When I first bought my camera, I sat down with the manual, determined to master the intricacies of aperture and focal length so that I could take good photographs. By page 60, my head was spinning with symbols and acronyms, so I flicked back to the Quick Start section, set the camera to automatic and started shooting. The photos looked alright and automatic became my default setting. After all, why would the camera manufacturers spend time and money devising so many scenic modes if they didn’t work. Every now and then I set the dial to the mysterious A or S with varying degrees of success and then crept back to automatic.
Recently I picked up the manual again and realised there were many things I could do with my camera if only I understood and remembered the instructions. So, when I saw Gillian Allard was teaching a Learn to Love Your Camera workshop at Slamseys, I signed up straight away.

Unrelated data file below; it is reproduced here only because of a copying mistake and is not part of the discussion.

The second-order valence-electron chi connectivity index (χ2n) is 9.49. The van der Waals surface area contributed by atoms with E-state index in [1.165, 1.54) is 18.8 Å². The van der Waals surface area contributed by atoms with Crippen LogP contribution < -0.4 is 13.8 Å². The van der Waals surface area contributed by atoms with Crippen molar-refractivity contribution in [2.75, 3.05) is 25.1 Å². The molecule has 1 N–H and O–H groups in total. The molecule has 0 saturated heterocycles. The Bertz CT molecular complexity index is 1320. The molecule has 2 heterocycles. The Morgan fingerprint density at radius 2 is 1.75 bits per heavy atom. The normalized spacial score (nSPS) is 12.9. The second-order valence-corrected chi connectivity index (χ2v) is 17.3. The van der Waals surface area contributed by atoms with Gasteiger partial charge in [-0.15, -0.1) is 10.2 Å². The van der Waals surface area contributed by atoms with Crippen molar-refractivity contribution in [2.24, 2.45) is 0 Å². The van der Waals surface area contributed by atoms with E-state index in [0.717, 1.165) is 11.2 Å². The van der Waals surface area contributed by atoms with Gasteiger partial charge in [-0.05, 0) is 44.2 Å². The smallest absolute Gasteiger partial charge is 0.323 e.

The day was wet and miserable so we started inside as Gillian explained some camera basics and we then discovered how much fun you can have with a camera and a set of fairy lights as we painted with light.
After an easy to understand tutorial in white balance the weather improved a little, so we went outside to put some theory into practice.
We photographed around the pond and sculpture paddock with Gillian on hand to guide and explain different techniques and then we returned to The Barley Barn to review the photographs and wind up the day.
Perhaps the most useful thing I learned (apart from realising how much more there is to learn) was that no matter how sophisticated the camera, the key to a stunning photograph is setting it up correctly. So from now on, I shall be looking beyond the obvious shot to something more creative and spend a little more time looking through the viewfinder instead of trying to rescue a badly composed photograph with editing software. I’ll now explore my camera’s capabilities with more confidence and mostly, I won’t be using the automatic settings.
Gillian Allard is currently showing photographs in THE AFTERLIFE exhibition in The Barley Barn at Slamseys.